[Pharo-users] Workflows and possible usages

Christopher Fuhrman christopher.fuhrman at etsmtl.ca
Sun Sep 29 16:34:48 EDT 2019


On Sun, 29 Sep 2019 at 11:01, Stephan Eggermont <stephan at stack.nl> wrote:

> Christopher Fuhrman
> <christopher.fuhrman at etsmtl.ca> wrote:
> > On Thu, 26 Sep 2019 at 04:27, Tim Mackinnon
> > <tim at testit.works> wrote:
> >> Anyone have any thoughts or directions to explore?
>
> > My intuition says that most software projects don't last long enough to
> > invest in a general solution to supporting workflows.
>
> So, is there a causal relationship? And in which direction?
>

Interesting question, for which I have no answer.

At the risk of going off topic, here's more context for my "intuition": I'm
talking about startups (or even companies such as Google who have many
"beta" projects that will likely die because they're experiments). The goal
is a Minimal Viable Product (MVP) first, because many projects (or
features?) don't continue for reasons that are often not technical.

So spending resources (especially time) on workflow frameworks to support
change is possibly a waste until some other (bigger) risks are mitigated.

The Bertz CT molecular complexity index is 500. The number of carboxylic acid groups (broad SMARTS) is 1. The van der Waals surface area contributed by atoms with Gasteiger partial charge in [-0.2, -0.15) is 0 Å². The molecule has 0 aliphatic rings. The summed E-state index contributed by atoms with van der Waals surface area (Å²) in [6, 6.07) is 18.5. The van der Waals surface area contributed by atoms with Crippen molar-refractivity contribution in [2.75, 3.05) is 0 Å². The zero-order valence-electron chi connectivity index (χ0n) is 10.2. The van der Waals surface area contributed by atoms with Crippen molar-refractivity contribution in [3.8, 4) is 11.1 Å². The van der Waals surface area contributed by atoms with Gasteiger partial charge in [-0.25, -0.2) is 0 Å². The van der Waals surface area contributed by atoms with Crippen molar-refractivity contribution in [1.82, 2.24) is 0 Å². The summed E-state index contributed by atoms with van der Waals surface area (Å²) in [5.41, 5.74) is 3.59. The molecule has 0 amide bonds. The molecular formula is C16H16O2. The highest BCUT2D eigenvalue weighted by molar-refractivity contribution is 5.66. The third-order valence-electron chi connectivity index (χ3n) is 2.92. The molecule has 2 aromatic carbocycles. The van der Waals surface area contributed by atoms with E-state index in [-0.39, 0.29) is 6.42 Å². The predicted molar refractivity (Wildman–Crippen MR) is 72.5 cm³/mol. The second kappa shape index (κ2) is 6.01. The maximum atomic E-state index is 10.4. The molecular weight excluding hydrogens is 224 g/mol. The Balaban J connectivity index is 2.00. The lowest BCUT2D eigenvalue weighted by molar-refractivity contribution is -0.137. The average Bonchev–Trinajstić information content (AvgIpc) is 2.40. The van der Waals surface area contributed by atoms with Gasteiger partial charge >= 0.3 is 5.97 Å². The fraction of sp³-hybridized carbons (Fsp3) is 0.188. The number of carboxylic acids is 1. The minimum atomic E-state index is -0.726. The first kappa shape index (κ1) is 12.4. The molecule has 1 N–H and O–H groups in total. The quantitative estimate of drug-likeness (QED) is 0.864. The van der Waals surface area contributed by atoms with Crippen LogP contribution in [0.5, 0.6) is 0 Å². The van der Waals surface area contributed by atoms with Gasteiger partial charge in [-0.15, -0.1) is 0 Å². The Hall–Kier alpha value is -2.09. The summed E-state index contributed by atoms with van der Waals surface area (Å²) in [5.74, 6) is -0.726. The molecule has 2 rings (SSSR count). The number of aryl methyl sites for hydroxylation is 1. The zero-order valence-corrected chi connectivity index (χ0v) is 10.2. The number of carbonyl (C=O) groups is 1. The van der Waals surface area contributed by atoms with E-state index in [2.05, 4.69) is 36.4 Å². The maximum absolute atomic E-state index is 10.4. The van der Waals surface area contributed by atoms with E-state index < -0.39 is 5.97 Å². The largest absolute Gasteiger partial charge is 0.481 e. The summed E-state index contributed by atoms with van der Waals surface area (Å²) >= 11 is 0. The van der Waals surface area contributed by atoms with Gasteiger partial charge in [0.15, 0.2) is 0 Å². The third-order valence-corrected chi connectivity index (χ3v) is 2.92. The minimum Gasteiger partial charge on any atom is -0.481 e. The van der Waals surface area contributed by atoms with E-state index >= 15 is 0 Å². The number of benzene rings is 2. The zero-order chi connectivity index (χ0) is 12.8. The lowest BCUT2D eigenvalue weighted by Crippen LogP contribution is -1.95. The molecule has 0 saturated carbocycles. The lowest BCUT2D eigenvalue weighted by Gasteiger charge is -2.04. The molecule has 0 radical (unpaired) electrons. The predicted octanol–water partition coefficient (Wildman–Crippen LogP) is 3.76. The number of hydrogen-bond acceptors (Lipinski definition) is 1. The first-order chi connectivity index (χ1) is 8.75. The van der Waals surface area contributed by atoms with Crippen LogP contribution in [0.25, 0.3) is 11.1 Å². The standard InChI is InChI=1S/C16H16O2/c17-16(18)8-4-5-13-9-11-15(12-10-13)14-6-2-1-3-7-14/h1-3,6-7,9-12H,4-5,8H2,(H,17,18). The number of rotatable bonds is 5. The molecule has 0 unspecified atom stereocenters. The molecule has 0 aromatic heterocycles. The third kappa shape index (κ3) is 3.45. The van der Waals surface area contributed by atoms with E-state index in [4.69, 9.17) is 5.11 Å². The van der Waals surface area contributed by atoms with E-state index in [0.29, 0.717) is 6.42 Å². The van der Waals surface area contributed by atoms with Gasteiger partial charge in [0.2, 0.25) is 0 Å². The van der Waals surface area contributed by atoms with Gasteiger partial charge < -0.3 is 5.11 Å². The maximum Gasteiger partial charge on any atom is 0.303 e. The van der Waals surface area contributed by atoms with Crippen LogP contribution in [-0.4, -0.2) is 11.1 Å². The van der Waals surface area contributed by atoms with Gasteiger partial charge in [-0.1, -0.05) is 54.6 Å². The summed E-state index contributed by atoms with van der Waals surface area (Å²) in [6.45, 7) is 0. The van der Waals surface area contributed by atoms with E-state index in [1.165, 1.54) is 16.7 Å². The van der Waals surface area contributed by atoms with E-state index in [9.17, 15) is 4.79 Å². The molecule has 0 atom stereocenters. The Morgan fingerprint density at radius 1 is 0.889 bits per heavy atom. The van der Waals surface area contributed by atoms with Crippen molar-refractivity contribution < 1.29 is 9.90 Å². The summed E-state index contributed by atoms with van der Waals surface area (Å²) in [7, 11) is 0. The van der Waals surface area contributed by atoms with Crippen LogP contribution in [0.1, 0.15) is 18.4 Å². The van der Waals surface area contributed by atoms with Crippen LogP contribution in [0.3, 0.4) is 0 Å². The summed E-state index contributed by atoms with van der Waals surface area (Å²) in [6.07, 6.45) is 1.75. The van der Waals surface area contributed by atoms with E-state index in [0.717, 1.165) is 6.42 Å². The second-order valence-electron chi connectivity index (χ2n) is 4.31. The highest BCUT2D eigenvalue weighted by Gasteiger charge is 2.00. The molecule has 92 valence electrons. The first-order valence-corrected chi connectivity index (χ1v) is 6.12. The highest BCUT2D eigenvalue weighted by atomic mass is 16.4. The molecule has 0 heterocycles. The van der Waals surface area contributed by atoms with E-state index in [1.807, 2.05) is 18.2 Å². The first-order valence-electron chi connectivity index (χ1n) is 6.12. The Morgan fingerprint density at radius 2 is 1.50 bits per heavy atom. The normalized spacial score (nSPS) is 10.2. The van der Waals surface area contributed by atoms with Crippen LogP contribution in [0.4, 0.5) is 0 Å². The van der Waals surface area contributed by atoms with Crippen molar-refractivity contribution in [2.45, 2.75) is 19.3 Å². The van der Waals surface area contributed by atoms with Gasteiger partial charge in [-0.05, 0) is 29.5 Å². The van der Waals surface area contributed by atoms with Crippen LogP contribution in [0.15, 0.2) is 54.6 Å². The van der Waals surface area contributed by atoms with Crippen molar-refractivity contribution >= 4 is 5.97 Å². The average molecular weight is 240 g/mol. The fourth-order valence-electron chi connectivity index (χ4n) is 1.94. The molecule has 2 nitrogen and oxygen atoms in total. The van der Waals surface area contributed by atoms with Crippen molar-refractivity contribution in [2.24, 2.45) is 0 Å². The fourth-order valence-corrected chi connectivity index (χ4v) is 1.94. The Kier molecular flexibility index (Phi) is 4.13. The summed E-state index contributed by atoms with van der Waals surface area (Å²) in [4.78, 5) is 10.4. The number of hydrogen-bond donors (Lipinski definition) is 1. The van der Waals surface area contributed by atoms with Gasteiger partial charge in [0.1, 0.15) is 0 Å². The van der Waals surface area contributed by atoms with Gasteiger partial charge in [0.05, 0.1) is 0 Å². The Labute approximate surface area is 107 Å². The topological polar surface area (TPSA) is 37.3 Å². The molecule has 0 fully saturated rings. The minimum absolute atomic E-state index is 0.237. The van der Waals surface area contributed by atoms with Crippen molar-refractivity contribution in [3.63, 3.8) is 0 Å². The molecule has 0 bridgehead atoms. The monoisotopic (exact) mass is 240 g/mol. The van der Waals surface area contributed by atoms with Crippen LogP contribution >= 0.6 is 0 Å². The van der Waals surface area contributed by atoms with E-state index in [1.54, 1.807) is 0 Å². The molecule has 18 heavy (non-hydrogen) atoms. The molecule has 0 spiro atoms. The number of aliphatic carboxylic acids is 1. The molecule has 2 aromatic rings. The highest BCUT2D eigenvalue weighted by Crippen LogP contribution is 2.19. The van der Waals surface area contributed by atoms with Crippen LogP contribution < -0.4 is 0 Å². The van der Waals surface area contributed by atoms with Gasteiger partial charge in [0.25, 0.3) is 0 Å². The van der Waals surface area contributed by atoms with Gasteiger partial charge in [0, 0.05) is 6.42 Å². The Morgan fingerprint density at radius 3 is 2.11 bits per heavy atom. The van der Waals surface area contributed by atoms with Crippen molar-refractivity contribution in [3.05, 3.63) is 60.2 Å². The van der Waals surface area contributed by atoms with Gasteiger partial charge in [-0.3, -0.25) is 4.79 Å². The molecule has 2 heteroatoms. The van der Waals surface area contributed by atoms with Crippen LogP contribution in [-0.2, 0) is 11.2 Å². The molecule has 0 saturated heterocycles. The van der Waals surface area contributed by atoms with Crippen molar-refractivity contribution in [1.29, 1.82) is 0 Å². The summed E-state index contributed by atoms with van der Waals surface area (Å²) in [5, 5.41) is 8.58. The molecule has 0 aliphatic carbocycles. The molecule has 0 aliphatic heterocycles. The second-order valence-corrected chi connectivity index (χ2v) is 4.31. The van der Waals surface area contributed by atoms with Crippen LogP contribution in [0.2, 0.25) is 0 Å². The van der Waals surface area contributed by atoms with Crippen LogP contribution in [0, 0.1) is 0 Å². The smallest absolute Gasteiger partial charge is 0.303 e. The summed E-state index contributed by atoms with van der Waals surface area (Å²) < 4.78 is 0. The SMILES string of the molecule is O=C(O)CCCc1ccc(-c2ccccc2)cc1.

It's a form of YAGNI. The MVP is usually a form of cowboy hacking
(hard-coded workflow), and if the project makes it to the next round, the
company will manage the technical debt if changes are needed. We as
software architects/designers are put off by these kinds of things. Maybe
this is the kind of scenario Tim describes in the first post?

Technical debt due to brittle design could be a reason a project dies, but
I think it's not really the common reason. I believe we as software
engineers are biased, because software was less prevalent when the
discipline of SE was created. It's still true today that it costs too much
to maintain software that lasts a long time. But how many projects last
long enough for it to be a problem?

A related topic about traditional CS/SE curriculum not being adequate for
the context of startups was discussed recently [1].

Cris

[1]
https://spectrum.ieee.org/the-institute/ieee-member-news/software-engineering-grads-lack-the-skills-startups-need


> Stephan
>
>
>
>
>
>

-- 
Christopher Fuhrman, P.Eng., PhD

*Professeur au Département de génie logiciel et des technologies de
l'informationÉTS (École de technologie supérieure)*

http://profs.etsmtl.ca/cfuhrman
+1 514 396 8638
*L'ÉTS est une constituante de l'Université du Québec*
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